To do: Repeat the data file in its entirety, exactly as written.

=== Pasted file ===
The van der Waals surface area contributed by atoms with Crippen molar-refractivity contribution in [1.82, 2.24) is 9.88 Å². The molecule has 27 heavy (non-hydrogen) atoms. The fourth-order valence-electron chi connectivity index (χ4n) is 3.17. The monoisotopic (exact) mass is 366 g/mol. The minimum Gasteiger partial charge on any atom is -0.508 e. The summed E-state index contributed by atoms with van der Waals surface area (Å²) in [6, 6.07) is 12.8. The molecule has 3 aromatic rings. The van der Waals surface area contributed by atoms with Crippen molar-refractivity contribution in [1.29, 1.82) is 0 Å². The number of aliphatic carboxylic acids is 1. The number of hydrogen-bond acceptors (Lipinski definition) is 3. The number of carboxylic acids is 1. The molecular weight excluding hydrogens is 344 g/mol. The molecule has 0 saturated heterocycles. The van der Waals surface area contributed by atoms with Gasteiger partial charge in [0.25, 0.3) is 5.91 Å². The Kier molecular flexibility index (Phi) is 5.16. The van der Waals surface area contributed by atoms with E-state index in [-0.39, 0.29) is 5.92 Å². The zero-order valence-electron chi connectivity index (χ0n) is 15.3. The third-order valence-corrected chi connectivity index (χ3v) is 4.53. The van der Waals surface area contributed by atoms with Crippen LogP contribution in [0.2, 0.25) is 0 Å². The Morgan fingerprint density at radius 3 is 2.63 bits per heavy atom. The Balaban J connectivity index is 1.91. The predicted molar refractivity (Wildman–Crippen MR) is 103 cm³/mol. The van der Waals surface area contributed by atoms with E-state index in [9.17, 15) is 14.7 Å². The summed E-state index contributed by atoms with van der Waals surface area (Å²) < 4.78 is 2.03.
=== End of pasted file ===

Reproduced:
The van der Waals surface area contributed by atoms with Crippen molar-refractivity contribution in [1.82, 2.24) is 9.88 Å². The molecule has 27 heavy (non-hydrogen) atoms. The fourth-order valence-electron chi connectivity index (χ4n) is 3.17. The monoisotopic (exact) mass is 366 g/mol. The minimum Gasteiger partial charge on any atom is -0.508 e. The summed E-state index contributed by atoms with van der Waals surface area (Å²) in [6, 6.07) is 12.8. The molecule has 3 aromatic rings. The van der Waals surface area contributed by atoms with Crippen molar-refractivity contribution in [1.29, 1.82) is 0 Å². The number of aliphatic carboxylic acids is 1. The number of hydrogen-bond acceptors (Lipinski definition) is 3. The number of carboxylic acids is 1. The molecular weight excluding hydrogens is 344 g/mol. The molecule has 0 saturated heterocycles. The van der Waals surface area contributed by atoms with Gasteiger partial charge in [0.25, 0.3) is 5.91 Å². The Kier molecular flexibility index (Phi) is 5.16. The van der Waals surface area contributed by atoms with E-state index in [-0.39, 0.29) is 5.92 Å². The zero-order valence-electron chi connectivity index (χ0n) is 15.3. The third-order valence-corrected chi connectivity index (χ3v) is 4.53. The van der Waals surface area contributed by atoms with Crippen LogP contribution in [0.2, 0.25) is 0 Å². The Morgan fingerprint density at radius 3 is 2.63 bits per heavy atom. The Balaban J connectivity index is 1.91. The predicted molar refractivity (Wildman–Crippen MR) is 103 cm³/mol. The van der Waals surface area contributed by atoms with E-state index in [9.17, 15) is 14.7 Å². The summed E-state index contributed by atoms with van der Waals surface area (Å²) < 4.78 is 2.03.